http://www.septicheater.com/index.html
I want to thank everyone for their helpful suggestions. Let me give you an update to what we learned today. Both the installer and Lamprey Septic Service showed up this morning to try and determine the problem. Lamprey was very responsive and informative This is what we learned. Last October we had a new black top drive way installed and was of course installed over the line going from the septic tank to distribution box. Couple of things could have happened. The black top helped conduct the cold temperatures. The line could have a slight sag holding a small amount of water as the water flows back to the septic tank after being pumped up to the leach field. Each time it keep adding more ice restricting the flow. Remember this driveway was installed in October and now it just froze. Everything else was working properly, pump, weep hole, distribution box and leach field.
I do plan looking into this septic heater that was in Webbsatwinni post. Thank you vey much. Right now we put layers of hay and used a back hoe to put snow on top of the hay.. Concern would be that the hay now holds the cold in and the pipe will continue to freeze. Today was a good day taking showers and being able to use water again.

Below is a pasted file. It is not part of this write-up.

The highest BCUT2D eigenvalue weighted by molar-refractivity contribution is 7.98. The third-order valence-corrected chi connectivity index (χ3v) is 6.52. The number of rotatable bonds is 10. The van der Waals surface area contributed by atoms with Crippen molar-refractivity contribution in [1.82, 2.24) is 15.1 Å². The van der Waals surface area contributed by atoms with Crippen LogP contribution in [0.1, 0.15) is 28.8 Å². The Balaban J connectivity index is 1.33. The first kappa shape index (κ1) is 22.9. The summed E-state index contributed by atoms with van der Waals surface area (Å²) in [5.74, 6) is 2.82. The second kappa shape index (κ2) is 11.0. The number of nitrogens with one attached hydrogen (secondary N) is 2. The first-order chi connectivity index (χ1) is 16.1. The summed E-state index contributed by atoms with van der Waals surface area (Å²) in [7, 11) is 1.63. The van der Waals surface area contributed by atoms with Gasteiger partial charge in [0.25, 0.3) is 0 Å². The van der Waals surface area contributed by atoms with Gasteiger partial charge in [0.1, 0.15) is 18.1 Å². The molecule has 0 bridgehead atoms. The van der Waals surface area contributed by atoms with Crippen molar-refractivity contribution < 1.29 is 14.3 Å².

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Old 02-04-2013, 08:00 PM   #15
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I The black top helped conduct the cold temperatures. .
I would dispute this theory. BLACK top would absorb Heat from the sun..and warm temperatures....not the opposite. NB
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Old 02-04-2013, 08:35 PM   #16
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I would dispute this theory. BLACK top would absorb Heat from the sun..and warm temperatures....not the opposite. NB
Not to start a controversy, but I'm sure black will absorb heat from the sun, but the question when the sun isn't shining (ie, at night), is whether blacktop or dirt is the better insulator.
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Old 02-04-2013, 10:40 PM   #17
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Default Snow is an insulator

Chase Lady, if you are out in the woods and stranded, you can make a shelter in the snow. You dig a trench a couple of feet deep, line it with branches and then pine bows, then take more branches and span the top and cover them with more pine bows. Final step is to get chunks of snow and put it on top of the pine bows. The snow will insulate.